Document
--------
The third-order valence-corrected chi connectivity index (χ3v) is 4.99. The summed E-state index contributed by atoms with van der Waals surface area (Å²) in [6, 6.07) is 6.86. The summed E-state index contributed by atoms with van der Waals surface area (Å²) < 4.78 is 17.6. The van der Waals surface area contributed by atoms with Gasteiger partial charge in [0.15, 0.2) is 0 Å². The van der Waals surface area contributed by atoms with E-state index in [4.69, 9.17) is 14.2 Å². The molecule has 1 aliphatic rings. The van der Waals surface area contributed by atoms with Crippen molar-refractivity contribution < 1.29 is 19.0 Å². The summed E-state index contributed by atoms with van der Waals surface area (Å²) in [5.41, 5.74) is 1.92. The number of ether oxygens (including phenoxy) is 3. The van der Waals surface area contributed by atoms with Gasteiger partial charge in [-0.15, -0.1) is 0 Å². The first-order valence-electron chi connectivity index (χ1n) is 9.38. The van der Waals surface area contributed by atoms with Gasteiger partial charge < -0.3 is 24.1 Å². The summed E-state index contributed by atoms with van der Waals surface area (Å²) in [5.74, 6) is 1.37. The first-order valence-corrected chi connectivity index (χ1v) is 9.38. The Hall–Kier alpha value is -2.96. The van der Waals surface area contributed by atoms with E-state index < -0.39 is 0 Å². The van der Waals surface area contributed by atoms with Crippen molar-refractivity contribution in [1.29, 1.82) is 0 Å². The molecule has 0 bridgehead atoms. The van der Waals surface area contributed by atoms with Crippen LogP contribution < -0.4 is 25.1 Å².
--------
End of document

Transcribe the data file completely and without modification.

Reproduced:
The third-order valence-corrected chi connectivity index (χ3v) is 4.99. The summed E-state index contributed by atoms with van der Waals surface area (Å²) in [6, 6.07) is 6.86. The summed E-state index contributed by atoms with van der Waals surface area (Å²) < 4.78 is 17.6. The van der Waals surface area contributed by atoms with Gasteiger partial charge in [0.15, 0.2) is 0 Å². The van der Waals surface area contributed by atoms with E-state index in [4.69, 9.17) is 14.2 Å². The molecule has 1 aliphatic rings. The van der Waals surface area contributed by atoms with Crippen molar-refractivity contribution < 1.29 is 19.0 Å². The summed E-state index contributed by atoms with van der Waals surface area (Å²) in [5.41, 5.74) is 1.92. The number of ether oxygens (including phenoxy) is 3. The van der Waals surface area contributed by atoms with Gasteiger partial charge in [-0.15, -0.1) is 0 Å². The first-order valence-electron chi connectivity index (χ1n) is 9.38. The van der Waals surface area contributed by atoms with Gasteiger partial charge < -0.3 is 24.1 Å². The summed E-state index contributed by atoms with van der Waals surface area (Å²) in [5.74, 6) is 1.37. The first-order valence-corrected chi connectivity index (χ1v) is 9.38. The Hall–Kier alpha value is -2.96. The van der Waals surface area contributed by atoms with E-state index < -0.39 is 0 Å². The van der Waals surface area contributed by atoms with Crippen molar-refractivity contribution in [1.29, 1.82) is 0 Å². The molecule has 0 bridgehead atoms. The van der Waals surface area contributed by atoms with Crippen LogP contribution < -0.4 is 25.1 Å².